Vicki Colvin [see Update 50], director of Rice University's Center for Biological and Environmental Nanotechnology in Houston, is reported by Burnell to believe that the one-half of 1 percent of the NNI budget devoted to considering nanotech's environmental and health effects is not enough.
"Much more data on these issues is needed to prevent the discipline's 'wow' factor from decaying into a publicly perceived 'yucky' idea, she [Colvin] told a panel discussion Tuesday at the Woodrow Wilson Center in Washington. Obtaining such information now will be much easier than in the face of future, possibly uninformed public outcry, she told the group..."
"... Failure to perform such work and keep the public and lawmakers informed would leave nanotech vulnerable to the same factors that led to genetically modified foods being labeled 'Frankenfood' by environmentalists, said Julia A. Moore, a public policy scholar at the Woodrow Wilson Center. Frequent and open hearings and other government meetings on the issue will help the public understand nanotech's usefulness, which should also engender their trust, she said."
|"Sound knowledge, calm reflection, and an aversion to media hysteria will be key requirements of those dealing with a new and highly technical subject with endless implications."|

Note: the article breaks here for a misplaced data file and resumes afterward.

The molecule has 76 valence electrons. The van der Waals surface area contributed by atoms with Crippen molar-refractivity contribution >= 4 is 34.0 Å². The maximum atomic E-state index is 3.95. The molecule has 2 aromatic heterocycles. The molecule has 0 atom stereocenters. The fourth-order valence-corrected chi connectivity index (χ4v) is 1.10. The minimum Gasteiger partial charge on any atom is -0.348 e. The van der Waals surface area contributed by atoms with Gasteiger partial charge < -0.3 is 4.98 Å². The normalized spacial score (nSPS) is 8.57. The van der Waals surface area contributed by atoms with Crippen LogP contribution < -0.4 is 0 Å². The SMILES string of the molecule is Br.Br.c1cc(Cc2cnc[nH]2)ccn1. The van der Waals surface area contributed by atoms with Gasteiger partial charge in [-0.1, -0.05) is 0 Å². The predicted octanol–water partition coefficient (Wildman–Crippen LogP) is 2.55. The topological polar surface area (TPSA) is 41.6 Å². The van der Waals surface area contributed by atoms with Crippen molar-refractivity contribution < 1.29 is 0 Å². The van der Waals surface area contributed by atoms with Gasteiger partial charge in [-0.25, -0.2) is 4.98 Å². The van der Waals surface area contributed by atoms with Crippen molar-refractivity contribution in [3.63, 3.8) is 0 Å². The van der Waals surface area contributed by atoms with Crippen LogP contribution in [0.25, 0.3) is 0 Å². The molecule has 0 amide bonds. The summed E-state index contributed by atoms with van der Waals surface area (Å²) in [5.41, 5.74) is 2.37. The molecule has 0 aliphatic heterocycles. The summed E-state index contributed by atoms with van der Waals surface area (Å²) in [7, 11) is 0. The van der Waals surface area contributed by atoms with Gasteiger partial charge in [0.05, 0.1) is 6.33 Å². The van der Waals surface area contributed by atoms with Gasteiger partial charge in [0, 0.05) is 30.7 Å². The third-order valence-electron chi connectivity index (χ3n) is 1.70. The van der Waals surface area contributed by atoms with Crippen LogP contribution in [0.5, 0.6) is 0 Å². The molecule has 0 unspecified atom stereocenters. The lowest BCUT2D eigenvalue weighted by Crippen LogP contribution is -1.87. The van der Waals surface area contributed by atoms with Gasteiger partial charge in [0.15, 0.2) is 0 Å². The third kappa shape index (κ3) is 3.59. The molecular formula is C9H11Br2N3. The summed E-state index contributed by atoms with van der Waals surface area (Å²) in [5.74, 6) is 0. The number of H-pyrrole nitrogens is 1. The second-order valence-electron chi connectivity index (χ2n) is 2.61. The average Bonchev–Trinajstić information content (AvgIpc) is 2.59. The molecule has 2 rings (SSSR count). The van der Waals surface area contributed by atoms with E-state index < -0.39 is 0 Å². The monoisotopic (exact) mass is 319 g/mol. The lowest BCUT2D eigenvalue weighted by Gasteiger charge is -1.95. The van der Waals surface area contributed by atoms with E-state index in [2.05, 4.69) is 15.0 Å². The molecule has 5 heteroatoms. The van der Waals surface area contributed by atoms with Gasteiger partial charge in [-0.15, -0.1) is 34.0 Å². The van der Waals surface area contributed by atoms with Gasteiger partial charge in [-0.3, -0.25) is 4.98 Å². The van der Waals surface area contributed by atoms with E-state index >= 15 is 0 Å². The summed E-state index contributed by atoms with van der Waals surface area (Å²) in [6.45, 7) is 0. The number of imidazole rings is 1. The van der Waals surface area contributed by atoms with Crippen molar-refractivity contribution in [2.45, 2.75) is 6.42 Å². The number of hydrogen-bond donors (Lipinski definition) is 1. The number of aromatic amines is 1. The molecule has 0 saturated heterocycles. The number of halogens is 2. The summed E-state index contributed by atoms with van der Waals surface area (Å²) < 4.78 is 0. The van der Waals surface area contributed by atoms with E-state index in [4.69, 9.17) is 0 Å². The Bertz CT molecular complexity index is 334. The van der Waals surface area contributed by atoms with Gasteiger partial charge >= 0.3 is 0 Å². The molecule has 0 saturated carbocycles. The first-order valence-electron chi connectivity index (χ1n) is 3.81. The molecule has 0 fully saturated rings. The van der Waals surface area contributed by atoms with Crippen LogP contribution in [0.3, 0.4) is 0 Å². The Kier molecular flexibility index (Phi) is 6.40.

| Glenn Harlan Reynolds|
Recently published papers address possible effects of nanotechnology upon the environment and health, upon disarmament and security, and upon equity in wealth distribution and access to technology, and include calls for bans and moratoria as well calls for public education and discussion.
Besides Bill Joy's call for "relinquishment" of nanotechnology discussed by Reynolds (see above), the ETC Group [see Update 50] issued a call for governments to "declare an immediate moratorium on commercial production of new nanomaterials and launch a transparent global process for evaluating the socio-economic, health and environmental implications of the technology." Although enthusiastically endorsing the need for more health and environmental studies of nanomaterials, most nanotechnologists condemned the proposed blanket moratorium as unwarranted and counterproductive.
|"...our long-term strategy is simply going to be rational education."|
| Sonia Arrison, PRI|
More recently the ETC Group, which describes itself as "dedicated to the conservation and sustainable advancement of cultural and ecological diversity and human rights," has published an 84-page manifesto titled The Big Down (http://www.etcgroup.org/documents/TheBigDown.pdf 668 KB PDF file). The document is subtitled "Atomtech: technologies converging at the nano-scale". They coin the term "atomtechnologies" to refer to "a spectrum of techniques involving the manipulation of molecules, atoms and sub-atomic particles to produce materials," and also invoke the convergence of biotechnology, informatics, robotics and cognitive science, along the lines of the NSF NBIC Converging Technologies report (see Update 49).